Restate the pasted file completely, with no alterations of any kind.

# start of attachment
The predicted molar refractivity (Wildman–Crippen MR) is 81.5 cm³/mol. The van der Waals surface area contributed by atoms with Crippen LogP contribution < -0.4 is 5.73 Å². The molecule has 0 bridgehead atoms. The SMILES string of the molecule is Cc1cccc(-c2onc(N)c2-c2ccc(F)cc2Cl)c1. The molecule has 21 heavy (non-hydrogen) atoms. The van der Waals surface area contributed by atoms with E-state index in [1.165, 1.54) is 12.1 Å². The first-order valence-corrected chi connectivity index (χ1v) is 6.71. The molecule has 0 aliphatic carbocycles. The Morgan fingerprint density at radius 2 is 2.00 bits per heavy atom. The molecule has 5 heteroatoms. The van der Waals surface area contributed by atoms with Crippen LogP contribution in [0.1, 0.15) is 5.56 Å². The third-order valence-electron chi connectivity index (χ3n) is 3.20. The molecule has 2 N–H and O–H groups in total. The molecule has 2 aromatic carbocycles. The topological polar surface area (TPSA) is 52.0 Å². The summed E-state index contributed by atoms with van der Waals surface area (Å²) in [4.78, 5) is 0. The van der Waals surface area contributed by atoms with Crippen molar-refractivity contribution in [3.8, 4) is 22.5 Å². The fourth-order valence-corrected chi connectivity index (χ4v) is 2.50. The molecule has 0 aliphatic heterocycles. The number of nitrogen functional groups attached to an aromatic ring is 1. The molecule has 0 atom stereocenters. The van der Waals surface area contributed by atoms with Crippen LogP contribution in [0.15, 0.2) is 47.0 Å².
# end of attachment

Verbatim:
The predicted molar refractivity (Wildman–Crippen MR) is 81.5 cm³/mol. The van der Waals surface area contributed by atoms with Crippen LogP contribution < -0.4 is 5.73 Å². The molecule has 0 bridgehead atoms. The SMILES string of the molecule is Cc1cccc(-c2onc(N)c2-c2ccc(F)cc2Cl)c1. The molecule has 21 heavy (non-hydrogen) atoms. The van der Waals surface area contributed by atoms with E-state index in [1.165, 1.54) is 12.1 Å². The first-order valence-corrected chi connectivity index (χ1v) is 6.71. The molecule has 0 aliphatic carbocycles. The Morgan fingerprint density at radius 2 is 2.00 bits per heavy atom. The molecule has 5 heteroatoms. The van der Waals surface area contributed by atoms with Crippen LogP contribution in [0.1, 0.15) is 5.56 Å². The third-order valence-electron chi connectivity index (χ3n) is 3.20. The molecule has 2 N–H and O–H groups in total. The molecule has 2 aromatic carbocycles. The topological polar surface area (TPSA) is 52.0 Å². The summed E-state index contributed by atoms with van der Waals surface area (Å²) in [4.78, 5) is 0. The van der Waals surface area contributed by atoms with Crippen molar-refractivity contribution in [3.8, 4) is 22.5 Å². The fourth-order valence-corrected chi connectivity index (χ4v) is 2.50. The molecule has 0 aliphatic heterocycles. The number of nitrogen functional groups attached to an aromatic ring is 1. The molecule has 0 atom stereocenters. The van der Waals surface area contributed by atoms with Crippen LogP contribution in [0.15, 0.2) is 47.0 Å².